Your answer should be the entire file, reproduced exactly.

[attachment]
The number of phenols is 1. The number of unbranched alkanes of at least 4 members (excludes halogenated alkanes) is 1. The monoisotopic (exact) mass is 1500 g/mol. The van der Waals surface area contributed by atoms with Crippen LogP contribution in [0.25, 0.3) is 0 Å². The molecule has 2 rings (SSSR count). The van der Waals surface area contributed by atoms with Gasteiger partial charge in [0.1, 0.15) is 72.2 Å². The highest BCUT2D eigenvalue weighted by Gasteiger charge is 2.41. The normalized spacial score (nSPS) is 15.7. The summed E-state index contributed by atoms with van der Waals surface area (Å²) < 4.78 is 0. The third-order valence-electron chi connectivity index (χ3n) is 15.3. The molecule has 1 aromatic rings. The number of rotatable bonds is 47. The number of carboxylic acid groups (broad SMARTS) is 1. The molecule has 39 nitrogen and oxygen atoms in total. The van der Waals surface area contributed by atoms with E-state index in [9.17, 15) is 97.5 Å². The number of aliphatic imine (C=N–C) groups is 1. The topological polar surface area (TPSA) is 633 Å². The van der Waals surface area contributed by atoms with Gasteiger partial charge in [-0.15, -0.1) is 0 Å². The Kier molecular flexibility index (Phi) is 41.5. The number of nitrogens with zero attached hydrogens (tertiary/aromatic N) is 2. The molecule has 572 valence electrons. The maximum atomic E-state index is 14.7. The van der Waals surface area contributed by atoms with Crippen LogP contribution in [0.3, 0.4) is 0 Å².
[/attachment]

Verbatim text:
The number of phenols is 1. The number of unbranched alkanes of at least 4 members (excludes halogenated alkanes) is 1. The monoisotopic (exact) mass is 1500 g/mol. The van der Waals surface area contributed by atoms with Crippen LogP contribution in [0.25, 0.3) is 0 Å². The molecule has 2 rings (SSSR count). The van der Waals surface area contributed by atoms with Gasteiger partial charge in [0.1, 0.15) is 72.2 Å². The highest BCUT2D eigenvalue weighted by Gasteiger charge is 2.41. The normalized spacial score (nSPS) is 15.7. The summed E-state index contributed by atoms with van der Waals surface area (Å²) < 4.78 is 0. The third-order valence-electron chi connectivity index (χ3n) is 15.3. The molecule has 1 aromatic rings. The number of rotatable bonds is 47. The number of carboxylic acid groups (broad SMARTS) is 1. The molecule has 39 nitrogen and oxygen atoms in total. The van der Waals surface area contributed by atoms with E-state index in [9.17, 15) is 97.5 Å². The number of aliphatic imine (C=N–C) groups is 1. The topological polar surface area (TPSA) is 633 Å². The van der Waals surface area contributed by atoms with Gasteiger partial charge in [-0.15, -0.1) is 0 Å². The Kier molecular flexibility index (Phi) is 41.5. The number of nitrogens with zero attached hydrogens (tertiary/aromatic N) is 2. The molecule has 572 valence electrons. The maximum atomic E-state index is 14.7. The van der Waals surface area contributed by atoms with Crippen LogP contribution in [0.3, 0.4) is 0 Å².